Extra show notes:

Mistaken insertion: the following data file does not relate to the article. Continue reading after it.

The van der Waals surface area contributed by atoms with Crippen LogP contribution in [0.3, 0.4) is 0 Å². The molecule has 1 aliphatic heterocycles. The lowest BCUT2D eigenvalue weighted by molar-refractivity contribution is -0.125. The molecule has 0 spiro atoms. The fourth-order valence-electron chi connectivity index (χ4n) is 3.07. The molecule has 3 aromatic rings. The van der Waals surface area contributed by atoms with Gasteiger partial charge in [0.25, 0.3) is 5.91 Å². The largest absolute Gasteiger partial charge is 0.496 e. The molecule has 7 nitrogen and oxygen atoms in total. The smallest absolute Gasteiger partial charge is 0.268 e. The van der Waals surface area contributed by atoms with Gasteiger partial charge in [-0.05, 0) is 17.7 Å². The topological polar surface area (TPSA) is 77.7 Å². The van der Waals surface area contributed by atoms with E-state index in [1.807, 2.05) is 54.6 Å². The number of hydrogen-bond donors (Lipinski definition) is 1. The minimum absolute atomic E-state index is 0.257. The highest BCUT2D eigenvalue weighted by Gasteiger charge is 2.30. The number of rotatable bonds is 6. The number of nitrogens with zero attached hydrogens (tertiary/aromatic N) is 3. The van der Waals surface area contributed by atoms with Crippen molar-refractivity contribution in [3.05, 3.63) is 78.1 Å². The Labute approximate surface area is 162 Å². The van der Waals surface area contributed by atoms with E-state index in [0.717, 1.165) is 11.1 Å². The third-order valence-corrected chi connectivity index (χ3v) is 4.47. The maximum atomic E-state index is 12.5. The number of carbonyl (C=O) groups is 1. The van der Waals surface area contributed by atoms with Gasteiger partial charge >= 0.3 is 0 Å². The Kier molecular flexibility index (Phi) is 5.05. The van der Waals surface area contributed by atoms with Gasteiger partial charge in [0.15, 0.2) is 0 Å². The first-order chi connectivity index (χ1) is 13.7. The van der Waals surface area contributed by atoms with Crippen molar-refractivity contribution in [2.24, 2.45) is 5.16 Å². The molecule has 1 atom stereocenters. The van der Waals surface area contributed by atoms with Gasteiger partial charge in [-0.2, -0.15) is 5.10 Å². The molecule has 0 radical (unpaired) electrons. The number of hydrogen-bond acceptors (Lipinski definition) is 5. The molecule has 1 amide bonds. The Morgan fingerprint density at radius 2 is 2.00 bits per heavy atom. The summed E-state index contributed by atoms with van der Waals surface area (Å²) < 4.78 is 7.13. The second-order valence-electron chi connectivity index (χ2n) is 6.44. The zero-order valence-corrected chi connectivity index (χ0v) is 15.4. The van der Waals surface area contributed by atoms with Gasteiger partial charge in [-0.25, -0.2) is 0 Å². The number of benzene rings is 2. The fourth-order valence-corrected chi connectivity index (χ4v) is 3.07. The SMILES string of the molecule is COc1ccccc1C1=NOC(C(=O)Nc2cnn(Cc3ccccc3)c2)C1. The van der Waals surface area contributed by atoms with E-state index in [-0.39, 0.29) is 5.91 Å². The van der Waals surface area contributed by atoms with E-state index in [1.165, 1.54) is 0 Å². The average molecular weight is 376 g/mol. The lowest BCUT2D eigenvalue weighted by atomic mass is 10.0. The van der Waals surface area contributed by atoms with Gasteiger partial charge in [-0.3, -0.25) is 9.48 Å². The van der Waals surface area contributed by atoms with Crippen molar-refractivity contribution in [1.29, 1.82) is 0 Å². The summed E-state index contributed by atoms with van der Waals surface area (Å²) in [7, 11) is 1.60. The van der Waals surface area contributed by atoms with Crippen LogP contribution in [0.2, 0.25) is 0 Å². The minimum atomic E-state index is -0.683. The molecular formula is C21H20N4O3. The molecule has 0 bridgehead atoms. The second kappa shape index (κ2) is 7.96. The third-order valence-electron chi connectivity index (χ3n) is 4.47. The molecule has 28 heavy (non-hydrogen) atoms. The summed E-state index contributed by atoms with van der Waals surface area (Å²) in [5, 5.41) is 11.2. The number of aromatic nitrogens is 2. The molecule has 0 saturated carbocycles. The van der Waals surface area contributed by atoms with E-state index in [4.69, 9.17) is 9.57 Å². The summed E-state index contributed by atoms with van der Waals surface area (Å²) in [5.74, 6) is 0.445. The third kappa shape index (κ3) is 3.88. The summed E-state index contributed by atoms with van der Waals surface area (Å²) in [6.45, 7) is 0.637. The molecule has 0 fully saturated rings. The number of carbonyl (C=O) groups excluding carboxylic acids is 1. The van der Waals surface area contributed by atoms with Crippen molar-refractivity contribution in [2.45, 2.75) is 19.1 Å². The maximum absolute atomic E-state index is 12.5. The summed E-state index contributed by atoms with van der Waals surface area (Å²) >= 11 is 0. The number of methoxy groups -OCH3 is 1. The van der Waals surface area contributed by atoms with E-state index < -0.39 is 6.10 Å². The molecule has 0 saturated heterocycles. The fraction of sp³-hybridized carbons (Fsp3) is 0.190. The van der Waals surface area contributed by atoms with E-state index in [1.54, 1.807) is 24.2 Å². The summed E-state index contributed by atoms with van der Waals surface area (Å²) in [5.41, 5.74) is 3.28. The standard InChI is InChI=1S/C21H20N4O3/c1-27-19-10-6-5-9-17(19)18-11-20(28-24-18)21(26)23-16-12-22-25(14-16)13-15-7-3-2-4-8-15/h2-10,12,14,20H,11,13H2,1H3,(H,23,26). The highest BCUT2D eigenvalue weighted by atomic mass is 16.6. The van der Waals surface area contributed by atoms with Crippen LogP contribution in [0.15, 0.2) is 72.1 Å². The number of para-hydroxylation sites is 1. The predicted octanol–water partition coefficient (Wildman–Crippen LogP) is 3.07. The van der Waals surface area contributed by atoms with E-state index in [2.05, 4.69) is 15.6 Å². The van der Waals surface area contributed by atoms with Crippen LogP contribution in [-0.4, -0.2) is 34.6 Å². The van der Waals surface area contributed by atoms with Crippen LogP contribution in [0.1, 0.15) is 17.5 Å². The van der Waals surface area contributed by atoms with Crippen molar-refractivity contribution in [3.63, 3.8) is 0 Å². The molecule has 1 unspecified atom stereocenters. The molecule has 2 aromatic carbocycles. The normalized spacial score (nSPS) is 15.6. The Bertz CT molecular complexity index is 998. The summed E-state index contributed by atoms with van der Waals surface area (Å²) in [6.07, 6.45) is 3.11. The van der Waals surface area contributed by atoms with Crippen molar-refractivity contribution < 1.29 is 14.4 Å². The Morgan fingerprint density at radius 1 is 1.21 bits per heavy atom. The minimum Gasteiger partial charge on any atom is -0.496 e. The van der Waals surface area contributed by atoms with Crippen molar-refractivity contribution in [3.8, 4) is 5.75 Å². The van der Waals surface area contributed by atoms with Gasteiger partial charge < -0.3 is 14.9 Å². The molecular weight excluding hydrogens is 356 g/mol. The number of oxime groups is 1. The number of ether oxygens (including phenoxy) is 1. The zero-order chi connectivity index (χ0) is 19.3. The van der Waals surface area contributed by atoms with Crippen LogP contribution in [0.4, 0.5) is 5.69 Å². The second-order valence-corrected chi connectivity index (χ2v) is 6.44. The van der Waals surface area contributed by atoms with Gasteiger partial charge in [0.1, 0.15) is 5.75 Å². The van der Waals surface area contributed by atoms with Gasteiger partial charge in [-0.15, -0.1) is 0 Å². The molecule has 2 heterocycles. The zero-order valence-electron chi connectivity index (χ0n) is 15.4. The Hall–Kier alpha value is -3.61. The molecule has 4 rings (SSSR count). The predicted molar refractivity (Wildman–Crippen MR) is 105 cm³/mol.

Voiceover: Fresh every Tuesday for MSPs around the world. This is Paul Green's MSP Marketing Podcast. Paul Green: Greetings and salutations. Welcome back to the show. Here's what's coming up this week. Craig Andrews: Hi, I'm Craig Andrews and we specialize in building rapid trust for high ticket items, especially MSPs. We're going to be talking about how you can build trust with your prospects to close more business, but more importantly, not just more business, the business you want to work with while avoiding the businesses you don't want to work with. Paul Green: And on top of that interview with Craig, we're also going to be starting a short series about sales meetings. Later on, we'll be discussing how you can pre-suade your prospects before you even get into a room with them. Voiceover: Paul Green's MSP Marketing Podcast. Paul Green: Kicking off this week, I've got a bit of a bizarre subject that I want to speak about. Quite often, I'll come up with ideas for this podcast from things that I see or stuff that happens to be in my life, or particularly from books that I read. And I've just listened to an audiobook called Die With Zero. Now bear with me, don't switch off yet. The whole point of this book is to make you realize just how, if you like, temporary and how short our life is and how running our business for the pursuit of wealth only is not really a great way to live your life. And in fact, the concept of Die With Zero is that you should enjoy your wealth as you're building it up. And there's lots of good advice in there about making sure that your children are well looked after, but not making your children wait till you die to get the big chunk of money from you. Not making charities wait till you die to get good contributions from you. It addresses all of those kind of issues. And one of the concepts in the book which has really stayed in my head is the concept of delayed gratification. What is delayed gratification? It's where we put off something, things that we really want to do. And in fact, I was having a conversation with an MSP this morning just about this very thing. He really enjoys gardening. He enjoys growing fruits and vegetables and he has an allotment. I don't know if an allotment is just a UK thing, it's kind of a separate patch to your garden where you have a piece of land just to grow vegetables. I think that's just a UK thing. I think it goes back to wartime Britain back in the 1940s, but they're still around today and lots of people enjoy having allotments just as a place to grow things to eat rather than in their garden, it's just sort of beautiful flowers and plants and stuff. And this MSP I was talking to this morning was saying, well, when I asked him what he enjoyed doing in his spare time, not that he has a great deal of it, he kind of came to life as he was talking about, "Oh, I love planting tomatoes and doing this and nurturing this and I want to build a greenhouse and I want to do this and this and this." And of course, one of his core problems is he doesn't have enough time to go and do all of these things because he's working, I don't know what, 50, 60 hours in his MSP. And to a certain extent, he's delaying the gratification of the enjoyment, the enjoyment of doing his allotments. I know lots of MSPs who are delaying their gratification. I myself am delaying gratification on travel, on other things that I want to do, and partly that's to do with school-aged child, partly it's to do with other issues and just being focused on building the business. This book has a really good message about the dangers of delayed gratification. Take for example, let's say you wanted to do a parachute jump. Let's say that was your thing, to chuck yourself out of a perfectly good plane, strapped to a bit of cotton. I'm not judging those who do that. Jack, you know I'm talking to you, but there's nothing wrong with that. But let's say you wanted to do a parachute jump, and I've never done a parachute jump, but at the age of 48, as I think about it now, I'm thinking, well, I've dislocated my shoulder a couple of times in the past, don't want that to come out. I've currently got a fairly major knee injury, can't run at the moment, so I've sort of got a big tear in my cartilage and there's all sorts of knee problems going off. And I'm thinking about it and I'm thinking, "Yeah, I just don't think I'll bother." And that's at 48. What am I going to be like at 58 or 68 or 78? My mother for her 75th birthday has said she's going to do a parachute jump. Is she nuts? Why would you do that? Because surely doing something like a parachute jump at 25 or 35 is a much better experience than when you're 75 or certainly even 48, which is what I am. Because doing the parachute jump as you're a lot older, you've got a lot more things to break, right? There are a lot more things that can go wrong with you and the recovery from that is greater. And this book talks about things like travel. One of the author's regrets of his 20s was not that he... Well, he spent his 20s building up his career, building up an asset base and whereas one of his best friends took six months off. It is a US author. Took six months off, went to Europe, had an amazing backpacking, staying in hostels experiences, the kind of experience you couldn't have in your 30s or 40s because I don't know about you, but you'll never catch me in a hostel or backpacking, not at this age. Maybe at 22 I might have done that. Do you see what we mean here by delayed gratification? Go and listen to this book, Die With Zero, or go and read it, because I think in there is a really good core message of balance. Sure, building the business is really important. I mean, that's why we're here, right? That's why I'm doing this podcast and it's why you are listening to it or watching it on YouTube, but the big picture here is getting that balance. Building the business but also enjoying your life. Doing the things you want to do as quickly as you can do them at the same time as growing the business. I think that is the balance that you and me and every other MSP has got to work towards. Voiceover: Here's this week's clever idea. Paul Green: We are going to start a short three-week series today and it's all about sales meetings. Today, we're going to talk about things that you can do before your sales meeting to improve your odds, increase your odds of actually converting them at the meeting. That's what we'll do today. Next week, we'll talk about things that you can do at the meeting and then in two weeks' time we'll talk about things you do in the follow-up, so after the meeting. Essentially we're doing before, during and after the meeting. And there are two things that I want to talk about today. The first of them is something called pre-appointment pre-suasion. Have you ever heard that word before? Pre-suasion? It's where you persuade someone before you ask them to do something. And it's actually a book. It's the title of a book. Pre-Suasion, written by the amazing Robert Cialdini. He's a psychology professor who focuses just on marketing and has done for many decades now. He wrote the book on influencing people and psychologically influencing people with marketing and that's called Influence. And then he wrote Pre-Suasion around about six, seven years ago. Got to be honest, don't tell Cialdini that I said this, but whereas Influence is an epic read and everyone should read it at least once a week... That's a joke. You should read it once a month. Pre-Suasion felt like a lot of writing for a small number of ideas, if I'm honest. Don't shoot me for having that opinion, but there we go. And anyway, I've read the book so you don't have to, and I've pretty much described it. Pre-suasion is persuading someone before you ask them to do something. So when we talk about pre-suasion, we're talking about... Let's say we've done some marketing. You've done some marketing and you've got this lead and you have got this lead onto a video call and you've had a 15, 20, 25 minute conversation with them on a video call. And at this point you have gotten to agree to what you and I would know is a proper sales meeting. You are going to go and sit down with them and try to sell them your stuff. So at this point we assume that marketing has done its job and sales take over, and this is the point now where many MSPs say, "Oh yeah, yeah, brilliant. I'm really good at this bit. You give me the appointments and I will turn them into clients." But no matter how good you are at sales, there are always systems that you can build to, as I said earlier, swing the odds, increase the odds of you winning more business, and you want to swing that to be dramatically in your favor. I don't see any point in leaving anything to chance with any part of your marketing or your sales. So we're going to start then with this pre-suasion, and this is about persuading them before the sales meeting. Here's what I suggest, because these are practical actions I'm going to suggest. I think before you go to meet them, you send them something in the mail. Not digital, nothing in the digital realm, nothing on email. You physically send this to them. What you do is you get a professionally written and designed case study or case studies book and you get it printed in a high-quality booklet. So you might, for example, go out and do some case study videos with some of your favorite clients. Case study videos are always the best place to start because once you've done the video, you can then repurpose that into something written like a booklet. Of course, you can't take a written case study and repurpose that into a video, or at least not a video that ha is particularly persuasive. So I would recommend get some videos done for your website, which is professional case studies of your clients talking about how their lives are better as a result of working with you. And then you repurpose their words. You get their words transcribed, not just from the finished edited video, but you take everything they said across their interview and you get a writer to repurpose that into a case study. So you're still telling a story. You're still talking about their journey with you, but you repurpose it into the written word. And it would be a little bit different in a video than it would the written word. You get that designed as a booklet professionally and you get it printed professionally. We're not talking on thin tissue paper here. We're talking thick paper, proper design, proper printer. It's got to look absolutely professional because you are going to increase the chances of winning the work or decrease your chances of winning the work based on what's in that case study booklet. So you post that to them and you tell them, when you book the sales meeting, you say, "I'm going to send this to you in the mail. Please, can I ask for your commitment to read this before we meet?" And you do actually go and ask them to do this. Remember, you're doing this over the video call when you're actually booking the appointment. You say to them, "I'm going to send you a case study booklet so you can see the experience that other business owners like you have had working with us. Please, will you agree, will you commit to reading that case study book before we meet?" And of course everyone says yes. And many of those people will go on to do that thing. They will go on to make that commitment. This is actually another Cialdini... What do you call it? Weapon of influence, where if someone says they're going to do something, they typically will go ahead and do that. Commitment and consistency, that's what it's called. We like to be consistent with the commitments we hear coming out of our mouth. Now you may be aware of Marcus Sheridan, They Ask You Answer, who joined me in an early episode in January this year, which is actually now our most popular episode ever so far to date. And he talked about the concept of They Ask You Answer. If you go and read that book, one of the things he talks about is exactly this, sending social proof before a meeting. And actually, he has got to the point with his businesses now that they send videos. They send YouTube videos, which is fine. I just think something in the mail stands out more. But they send YouTube videos and they've got to the point now where they will not go to the sales meeting if the prospect has not watched the YouTube video. And that's pretty hardcore. But I like that. That's what I like about Marcus, is everything he does is designed to increase and improve his chances of winning the sale. So that's a little bit of pre-suasion. One thing, you can see, it's a one-off job. Prepare your case study booklet and then a small number of those need to be sent out, one to each decision maker and influencer at the prospect you're going to see before the meeting. There's one other thing that I recommend you do before your appointments, and that's do some practical planning. So you need to fully research your prospect before the meeting. That means, of course, studying their website, pretty much looking at their overall digital footprint. What I mean by that is you Google them but you kind of look... You don't really have pages anymore, do you, on Google, but you just keep looking and keep looking and keep looking until it's about someone else and it's nothing to do with them. Find out who you are meeting. Who are the people you are meeting? Look them up on LinkedIn, each individual person. In fact, while you're there, why don't you connect to them on LinkedIn as well? And you can also research basics for the actual meetings such as where wherever you are going, where can you park? What does their building look like? Go on to Street View on Google and look at it. Ring up reception and ask reception. Tell them you've got a sales meeting and say, "How do people usually dress?" Because if you turn up in jeans and a shirt and they're in suits, that's not a great start, and vice versa if you turn up in a suit and they're all sitting there in jeans and tatty t-shirts. All of that kind of research really, really pays off when you actually get to that meeting. And that is what we are going to cover off in next week's show. Voiceover: Paul's blatant plug. Paul Green: There was me jabbering on there about sales meetings and actually most MSPs get stuck a little bit before then. Lead generation. How do you find more leads and turn them into prospects and turn them into meetings? Well, we have a solution. It's called the MSP Marketing Edge, and it is the only marketing solution out there that is based around a weekly marketing system. We have four simple steps that you just need to put into place with your MSP and we literally talk you through it every single step, step by step by step by step. We could not make it easier to take your hand and lead you through setting up a weekly marketing system. And once you've done that, you suddenly have consistent and persistent marketing that no one else in your area can have because we only supply this to one MSP per area. So the first thing for you to do is check to see whether or not your area is still available. You can do this at mspmarketingedge.com. Voiceover: The big interview. Craig Andrews: Hi, I'm Craig Andrews. I run a marketing consultancy out of Austin, Texas. Paul Green: And I am delighted to have you on the show Craig, because I think the kind of marketing that you specialize in is exactly what MSPs need to win more sales. Because in this interview we are going to talk about trust, how important trust is, why it's so important to build it up. And I know that you've got for us later on a framework that MSPs can use to actually build that trust quickly. Before we get into that, tell us a little bit about you. What's your background and what brings you being on a podcast like this? Craig Andrews: Well, when I graduated high school, I was not what you would call a model student and I would not get into any university that anybody had ever heard of. So I went in the Marine Corps for six years, had a very good recruiter, great salesman, and he got me for six years. And when I got out of the Marines I thought, "Well, let me go into engineering," because I had a desire to create and build things. And I got into engineering and unfortunately I got an undergraduate and a graduate degree before I figured out it's not the place to be creative. It's very, very restrictive. And so I went from that to marketing semiconductors for mobile phones. And I've been in the buildings of the world's largest mobile phone makers. That's changed a little bit over time, but that was a great run. The margins in those industry had been eroding. We had a 20% down slope on price per year, and I knew the day was coming when they would ask me to fly to Asia in coach. I used to go four or five times a year, and the thought of flying to Asia in coach four or five times a year was not my idea of fun. And when that day hit, sure enough, I got out of that industry and I decided that I would start doing more general marketing for more typical companies. And I started that a little over 10 years ago. And it's funny, I run across some of my buddies from the semiconductor world and they ask me what I've been doing and I tell them, I say, "I've spent the last 10 years learning how little I knew about marketing," because it's just been such an explosion of methods that are just grossly under-tapped in that industry. And so that's kind of how I got to where I'm doing this. Paul Green: And the main reason I wanted to get you on the show today is because of your thinking and your experience and your ability to help a business develop trust with a prospect. Why is trust so important for MSPs? Craig Andrews: When I think about opening up a relationship... And we'll go back to this model a lot. We look at business relationships much like courtship relationships. You start off with a introduction and then you have conversation. If conversation goes well, you don't get married, you go out on a coffee date. It's a very safe date. From what I understand, what the ladies tell me, they have a girlfriend call in 15, 20 minutes into the date to see if they need a rescue and they drive themselves there. You drive yourself there. There's a lot of safeguards that keep you from jumping into a huge commitment that won't pan out. And so that's really where a lot of trust is built. And the hopes of that coffee date is that it evolves into a dinner date and then eventually commitment. That's the trajectory you're on, but you have to have a safe stop. And for some reason, businesses just consistently want to jump from the conversation all the way to the commitment. We kind of liken it as someone walking into a bar, they see somebody cute on the other side of the bar and they say, "Hey, you know what? You're kind of cute. Can I get your phone number? Why don't we just get married?" That's inappropriate. We know it's inappropriate, so we don't do it there. But for some reason when it comes to business, that's precisely what we do. And when it fails, we sit around wondering why. Paul Green: Yeah, so I think that kind of dating only works in Vegas, doesn't it? It certainly doesn't work anywhere else. Craig Andrews: Well, and when you try that sort of dating, you always have to question the character of the person that you're dating. And I would say the same thing. If you're an MSP and you're looking to bring in new clients, think about the character of the client that you're bringing in. Do you want somebody who would just immediately sign up for a large commitment where they now have access or where you have access to their deepest darkest secrets, their financial records, their HR records? Do you want somebody that would immediately jump in that bed with no questions, no relationship, no trust? Paul Green: Yeah, essentially if someone will marry you on the first date, they're not worth marrying is the message I think you're trying to send there. In fact, you're quite right that MSPs need to build triple trust because actually, when someone picks an MSP, let's say if they pick a CPA, an accountant, and it's the wrong accountant. The very worst thing that happens is they have a year's worth of accounts that aren't quite right. Their numbers are all over the place. Perhaps they pay too much tax or too little tax, but then they can fire that CPA, bring in another new CPA who can fix all of those problems because ultimately it's just numbers in some software. It's not really important in the grand scheme of things unless you run out of cash, then it becomes important. But if you hire an MSP and that MSP leaves you vulnerable to a cyber attack, you get ransomware, it turns out your backups fell over three months ago, your VoIP system stops working one morning and no one's quite sure why, these are all business killing items. And I think business owners, they may not know the specifics of how their business could be killed by their IT support company, but they know deep down that it can absolutely happen because their technology is mission-critical. So I think you're right. We need to build triple trust with prospects. Let's start to move on to... Well, actually before we move on to the framework, I know that you had a kind of scary epiphany moment about trust, didn't you? Craig Andrews: I did. So about 18 months ago, I went into the hospital with COVID and I ended up not leaving for three months later. And about 11 days into it, they called my wife in the middle of the night and said they wanted permission to put me on the ventilator. And so for me it was lights out for about six weeks. And by the way, that's where I got this interesting little scar across the lip. It was the kind treatment of my doctors. But six weeks later I woke up and something bizarre happened. My trust in the doctors had absolutely plummeted to near zero, and my trust in my wife had gone through the roof. And this is going to sound weird, this was actually the best thing that ever happened to my marriage. Just how it brought my wife and I together is amazing, and very honestly, I've told her this. I said, "It's worth the price." The price of everything I had to go through, still recovering now, it's worth the price for what it's done in our relationship. It built that much trust. And when I was first coming to, things were kind of hazy. The doctors kept asking me to do something. Now in a clear-headed situation, I probably would've followed the doctors, but my trust in them had just completely evaporated. And my wife comes up to me and say, "Hey, they want to do this." And I couldn't talk at the time, I had trach, but I could whisper, and I said, "Is it safe?" And she said, "Yeah, absolutely." And because I trusted her, we did it. Paul Green: That's fascinating, isn't it? Because if you study Robert Cialdini, I'm sure you've read his book Influence, and one of the things they talk about... I'm going to misquote it here, but it's the white coat thing. So there's a famous psychological experiment where people went way further than they would've done because it was actually actors posing as scientist, wearing a white coat, holding a clipboard, and people put trust in them. And maybe that has changed over a number of years or maybe because as you say, you were in quite an extreme situation where you no longer trusted the strangers who you're surrounded by, but you did trust this person that you had built a relationship up with over a number of years. I think also, I mean, obviously amazing that you've strengthened your relationship, but you've got to look at that situation, Craig, and tell yourself that not only have you improved your relationship with your wife, but you now have an epic story to tell on podcasts, interviews, dinner parties. You've literally got the "I nearly died," story, "And this is how it improved my marketing." Craig Andrews: Right. Paul Green: Is that a tad too far to say that? Craig Andrews: No. I mean as a matter of fact, for a solid month they told my wife that I was going to die. They had her meeting with hospice to plan the day they were going to pull the plug. It was a dire situation. And to your point, for years, I've always started a presentation with some type of story that makes the point. And I have an experience that has just given me applications for any presentation I could ever imagine using. And it's been hard. I mean, I've had to learn how to walk again. Everything that people take for granted, I've had to see through a different light. I've had to fight a bathroom door from a wheelchair to try to get the door to keep from blocking me from getting in. And there's so many things that came from that that are just powerful and broader lessons than just what I went through. Broader lessons for life. Paul Green: It sounds like a hell of an experience. I'm glad you're healthy now and I'm sure these kind of recoveries take many years to be fully back to speed, but it sounds like you're doing a great job. Let's move on to that framework. This is the big tease of this whole interview. You've got a framework for MSPs to build trust with suspicious prospects. Where do we start? Craig Andrews: Yeah, so let's go back to the five stages of courtship. You have an introduction, you need some form of introduction. It can be referrals, it could be paid ads, it could be a variety of things. Then you need to have a conversation. Now, a lot of people in marketing call these things lead magnets. I hate that term. It's so mercenary. It makes me think about the prospect and the way that I don't want to think about them. So we call them conversation starters. That's actually the goal of that, is to actually start a conversation where you can get somebody on the phone, help equip them with information, help build their trust. That's the first step in building trust. But when you get them on the phone, instead of trying to sell them your MSP package, do this coffee date. Solve a much smaller problem quickly. And that's what we call a first time offer. And quick run through, if you think about the ingredients of it, a first time offer is a impulse purchase. That means the coins in the cushion of your couch, the money in your wallet, or the B2B equivalent of that. It has to be an amount of money that's so small, nobody will ever be held accountable for how that money is spent. The next thing is it has to deliver a disproportionate amount value to price. We typically target a 10 X return, 10 X the value for what they pay. And it has to solve a problem because if it's not solving a problem, it's not delivering value, it's a gimmick. Actually solve a problem for them. Small problem. And that's the thing, you want to leave the big problems unsolved and you want it to naturally lead to the next step. And so when you do those things, that actually gets you in a place where you're building trust by solving a small problem. It shows them how you're going to work with them. It is the coffee date where they are making a judgment about you. But guess what? You're making a judgment about them. So if you're dealing with somebody who is still running Windows 7 and in this coffee date, you say, "You know, you really need to get rid of Windows 7," and they're saying, "Well no, we're not." That's your sign. This is not a good match. You're going to be constantly trying to maintain equipment that's obsolete or near obsolete. They're not going to upgrade things. They're going to make your job harder and they're going to raise your margin. So this coffee date goes two ways. It's a chance for you to evaluate them and it's their chance to evaluate you. And a couple more things to say about that. When you're putting it to together, it should have a minimum of three deliverables, no more than five. When you get less than three, it feels underwhelming. When you get over five, it becomes overwhelming, overwhelms the brain, makes it hard for them to make a decision. One of the deliverables should be the product of a co-working session where they contribute to the deliverables. It gives them a sense of ownership, it triggers a couple cognitive biases, the IKEA effect, the endowment effect. But also when you get to the end of it and you present, "Here are the next steps," for them to reject that would require that they reject their own work, which they're unlikely to do. And then the last thing, and hang with me because this will sound complicated first, but I'll make it super simple immediately. The last deliverable has to solve a problem that is created by the successful delivery of the preceding deliverables. Okay, let's make that a lot more simple. If you buy a boat, you have a new problem that's created by the successful delivery of the boat. You need now need a place to dock your boat. And so if I were selling boats when somebody came into my boat yard, I would say, "We're going to find the perfect boat for you that's going to meet exactly your needs. Once that happens, you're going to have a new problem. You're going to want to know where to dock it. Well guess what? We have relationships with all the marinas, all the yacht clubs in the area, and we know their pricing. We will make introductions. We will find just the perfect place for you. As a matter of fact, we can have the boat delivered there." And what that does for them is that puts them in a success mindset where they start visualizing themself experiencing the joys of being on the boat. And that's so essential in selling, it's they have to picture themselves actually buying what you're selling. And so that's the last step. The final deliverable has to solve a problem that's created by the successful delivery of the preceding deliverables. Paul Green: I love it. I'm going to try and put some practical examples onto that because I know that's what most MSPs would want. So when you talked about the... I'm going to forget the exact words you used, but the coffee date. Let's talk about the coffee date. So some kind of early low-level commitment. The only thing I can think of right now, and I'll bet you the second we finish this interview, I think of something better. But there there's a tool that MSPs have used for years which has kind of gone out of fashion so much these days, which is an IT audit. So you take any MSP into any business and they'll do an audit and there are various different levels. You know can just do a software audit, you can do a hardware audit, you can do everything. You can look at some sort of low level of penetration testing, security audits, right down to walking around an office and seeing a post-it note with passwords written on it. That kind of level of checking something. And there's an old-fashioned marketing method, which as I say, it doesn't seem that popular these days, but it strikes me that you could sell that audit for a few hundred dollars. So you may cost you $1,000 to actually deliver it, but it's a low level item. Do you think that kind of thing, Craig, would work or would we need to find something more tangible than an audit? Craig Andrews: Well, we used to offer that in our own marketing and we discovered there's a limited supply of people that want us to come in and tell them wrong with them. And so one, we banished the term audit. We use a term called gap analysis. That would appropriately be one of the deliverables, but you would still need another three or four, what I would recommend. And again, the essential thing is solving a problem. And to understand that, you actually have to start with the pains that they're experiencing. Paul Green: So actually, the audit could just be the entry point into that because as I say, you put any IT professional in any organization and they will find things that could be improved or need to be fixed urgently because they're dangerous. And I guess that's where some of those other deliverables come from. Do you know what? Each MSP listening to this, it's food for thought to start thinking, "I wonder if we could do that," and different MSPs have different comfort levels or depends how much time they've got or how much spare resource they've got to do marketing. But it sounds like something that you could certainly start to look at something down that direction. And I love the idea of calling it the gap analysis. That's brilliant. Now the boat example, the boat one for me is a lot easier. If you, for example, set up a business for proper true remote working where they genuinely can access any file at any time on any device, but it's safe and it's secure. And that's genuine remote working with VPNs and all of that technical stuff, and that creates the problem then that you've got your team working at home on their seven-year-old laptop that their kids use for homework in the evenings, and that's not a secure thing. So that then, the sort of boat birth, where do I mow the boat example for the MSPs to say, "Well hey, why don't we get new secure laptops for all of your team? Why don't we get new secure mobile devices?" Right down to, "Should we give them all a work from home setup? We'll get them set up with a proper webcam, with lights, with a USB microphone, with everything they need from work from home, and you can almost pick up the internet and speeds and all sorts of routers and all kind of stuff like that." So I think within the world of technology, there are so many different things. In fact, there's an almost never ending supply of things that you can do to that. But I love that concept of if you sell them the boat, you've got to sell them or help them find somewhere to park the boat as well. And of course you sell more boats along the way. Craig, tell us a little bit more about what you do to help MSPs. And I know that you practice what you preach and you have a very, very early kind of coffee date. It's more a bit of Tinder flirting really, isn't it? But tell us how we can access that. Craig Andrews: Yeah, so for any of the MSPs that are interested in learning more, we have two things. One is a guide to building a first-time offer. And just for reference it, I spent 18 months fumbling around, screwing it up. My first first-time offer nobody wanted, nobody understood what it was. Nobody bought it. It was a complete failure. But I kept trying and about 18 months later they started hitting and then we've obviously over the years learned so much more. So I have a guide that will let you avoid all the mistakes that I made, and we made a lot, and so hopefully it'll help guide you. We also have a course, a 23-day course. Well, we give 23 days access and I'll tell you why we do that in a second. But it's a self-paced course to help you build your own first time offer. And the reason we're limiting it to 23 days is not because we want to be stingy. We're in the business of changing lives. We want to see lives changed in powerful ways. And I know that if you sign up for the course, you'll say, "I'll get to this next month," and then next month it won't happen. Month after that, it won't happen, month after that, it won't happen. So when we put a limitation on that, it improves the probability that you will actually put this to work because I believe the MSP space is ripe for change. I talk to MSPs and they keep struggling to say, "Look, we're either their MSP or they're not." And I say, "Look, you can build a first time offer that will actually bring you in and just powerfully bond you to them," and you can evaluate them. You can avoid the problem clients. I've had MSPs tell me about the bad clients that literally are still using Windows 7, which is just nuts. You probably don't want to work with those. And so anyway, you'll have access to that. There is a link, go to alliesforme.com/mspmarketing, all lowercase, and that will take you into that offer. Voiceover: Paul Green's MSP Marketing podcast. This week's recommended book. Leahanne Hobson: Hi, I'm Leahanne Hobson, CEO and founder of Alinea Partners, and I'm excited to recommend The Goal by Eli Goldratt and Jeff Cox. This is a fast-moving thriller of a book. It's written in that style, but it's all around crisis management and change management. And it actually walks through in story format how a project manager turned their business around from almost going out of business to thriving in 100 days. Voiceover: Coming up next week. Doug Kreitzberg: Hi, I'm Doug Kreitzberg. I'm a cyber insurance expert, and I'll teach you enough about cyber insurance to know how to integrate it with the solutions that you're providing your clients so that you can be successful and your clients can be better insured. Paul Green: Hey, that platform that you are listening to this podcast on right now, go on, subscribe. Hit the subscribe button, do the same if you're watching me on YouTube and then you will never miss an episode of the show. Because on top of that interview next week, we are continuing our series, our short series about improving your sales meetings. And I'm also going to challenge you to stop having a to-do list and instead have a stop doing list. I'll explain that fully next week. Join me next Tuesday and have a very profitable week in your MSP. Voiceover: Made in the UK for MSPs around the world. Paul Green's MSP Marketing Podcast.